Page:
Johns Hopkins health expert says enclosed outdoor dining isn’t ironclad for COVID-19 transmission

With restrictions on indoor dining still in place for many parts of the DMV, the planning for winterizing outdoor seating in the time of coronavirus has been in the works for a lot of restaurants.

A lot of those preparations include heat lamps and tents with drop sides that essentially create an enclosed dining room but for outside.

Dr. Amesh Adalja, a senior scholar at the Johns Hopkins Center for Health Security, said that even with covered outdoor dining, the method isn’t ironclad, meaning the risk of transmission will always be there –– but he added it is still much safer than being inside. 

READ MORE: Outdoor dining bubbles aren't as safe as you'd think, doctors say

NEW YORK, NEW YORK - OCTOBER 13: A waiter walks at a tented restaurant on a sidewalk in Midtown as the city continues the re-opening efforts following restrictions imposed to slow the spread of coronavirus on October 13, 2020 in New York City. Restau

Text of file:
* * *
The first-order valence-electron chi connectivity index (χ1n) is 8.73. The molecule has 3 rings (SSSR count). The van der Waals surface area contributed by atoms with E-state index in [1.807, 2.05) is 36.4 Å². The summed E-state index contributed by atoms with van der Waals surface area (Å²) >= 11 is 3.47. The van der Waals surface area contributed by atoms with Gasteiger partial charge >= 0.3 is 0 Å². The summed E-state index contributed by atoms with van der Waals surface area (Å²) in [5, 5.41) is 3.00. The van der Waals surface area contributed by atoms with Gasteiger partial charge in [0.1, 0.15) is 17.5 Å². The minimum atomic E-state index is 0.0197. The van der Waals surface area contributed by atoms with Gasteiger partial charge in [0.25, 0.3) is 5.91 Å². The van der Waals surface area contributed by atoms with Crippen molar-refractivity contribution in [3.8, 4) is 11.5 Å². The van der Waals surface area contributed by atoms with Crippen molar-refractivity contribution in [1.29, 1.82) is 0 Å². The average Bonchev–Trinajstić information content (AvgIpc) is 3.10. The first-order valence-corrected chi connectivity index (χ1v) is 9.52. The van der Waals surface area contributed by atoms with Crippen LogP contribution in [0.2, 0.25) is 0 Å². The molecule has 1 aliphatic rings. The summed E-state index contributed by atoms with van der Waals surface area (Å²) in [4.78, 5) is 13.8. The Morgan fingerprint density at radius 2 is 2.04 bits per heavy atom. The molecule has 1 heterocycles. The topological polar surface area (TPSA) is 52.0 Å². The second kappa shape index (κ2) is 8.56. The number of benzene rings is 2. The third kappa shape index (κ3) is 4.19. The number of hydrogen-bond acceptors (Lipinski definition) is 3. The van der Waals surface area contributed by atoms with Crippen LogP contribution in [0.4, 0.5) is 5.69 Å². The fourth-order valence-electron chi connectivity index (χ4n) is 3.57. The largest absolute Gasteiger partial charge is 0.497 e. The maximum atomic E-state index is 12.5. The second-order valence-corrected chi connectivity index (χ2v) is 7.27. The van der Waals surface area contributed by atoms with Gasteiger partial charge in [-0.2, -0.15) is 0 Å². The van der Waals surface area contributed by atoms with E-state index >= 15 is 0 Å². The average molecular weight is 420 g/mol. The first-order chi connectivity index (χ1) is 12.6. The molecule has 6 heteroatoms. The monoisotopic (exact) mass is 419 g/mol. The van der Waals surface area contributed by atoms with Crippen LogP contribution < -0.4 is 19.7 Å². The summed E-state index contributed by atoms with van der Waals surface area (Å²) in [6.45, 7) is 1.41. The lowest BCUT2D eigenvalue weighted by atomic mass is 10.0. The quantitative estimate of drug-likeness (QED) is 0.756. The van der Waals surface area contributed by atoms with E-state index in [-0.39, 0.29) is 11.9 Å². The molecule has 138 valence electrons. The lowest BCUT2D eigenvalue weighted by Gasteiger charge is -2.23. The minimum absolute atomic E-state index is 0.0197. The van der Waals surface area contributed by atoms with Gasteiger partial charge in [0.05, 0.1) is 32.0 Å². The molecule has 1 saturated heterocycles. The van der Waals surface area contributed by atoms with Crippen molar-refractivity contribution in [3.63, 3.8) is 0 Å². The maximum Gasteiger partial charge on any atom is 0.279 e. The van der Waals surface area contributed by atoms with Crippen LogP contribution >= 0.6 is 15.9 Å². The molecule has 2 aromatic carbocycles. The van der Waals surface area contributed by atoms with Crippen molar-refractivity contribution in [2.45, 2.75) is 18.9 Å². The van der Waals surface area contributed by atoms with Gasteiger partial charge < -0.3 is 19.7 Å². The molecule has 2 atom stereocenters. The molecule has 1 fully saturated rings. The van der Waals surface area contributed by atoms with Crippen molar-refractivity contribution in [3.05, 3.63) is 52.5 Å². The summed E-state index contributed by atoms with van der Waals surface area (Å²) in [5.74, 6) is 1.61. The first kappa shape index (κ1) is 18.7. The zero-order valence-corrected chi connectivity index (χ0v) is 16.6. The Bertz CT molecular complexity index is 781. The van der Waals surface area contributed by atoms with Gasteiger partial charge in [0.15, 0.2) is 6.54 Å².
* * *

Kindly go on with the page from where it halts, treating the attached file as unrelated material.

According to their respective website, some establishments in the District, such as the Four Seasons Hotel and The Watergate Hotel are utilizing igloo domes that have been around even before the pandemic. It seems the pandemic will give those pods some more popularity.

“Anytime you are in an indoor setting there is always going to be an increased risk of transmission,” explain Adalja. “Whether or not those pods and bubbles have adequate ventilation I think is a question to ask and are they allowing air to recirculate?”

Adalja said that surface transmission is likely to occur and it can still be a problem, so even if restaurants have outdoor seating, the protocols for cleaning would have to be the same as they would be for indoor dining.

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Some restaurant owners like Luis Merchan, co-owner of Los Cuates in Old Town Alexandria said that right now, it’s hard to tell what exactly the colder months will bring for them even if they winterize their outdoor seating area.

“It’s scary with COVID, so most of the people want to stay outside rather than being inside,” said Merchan. “We are working with some tents as you can see and also with heaters to keep the air from coming in so we will see. That is the first challenge in my life so we are trying to do our best.”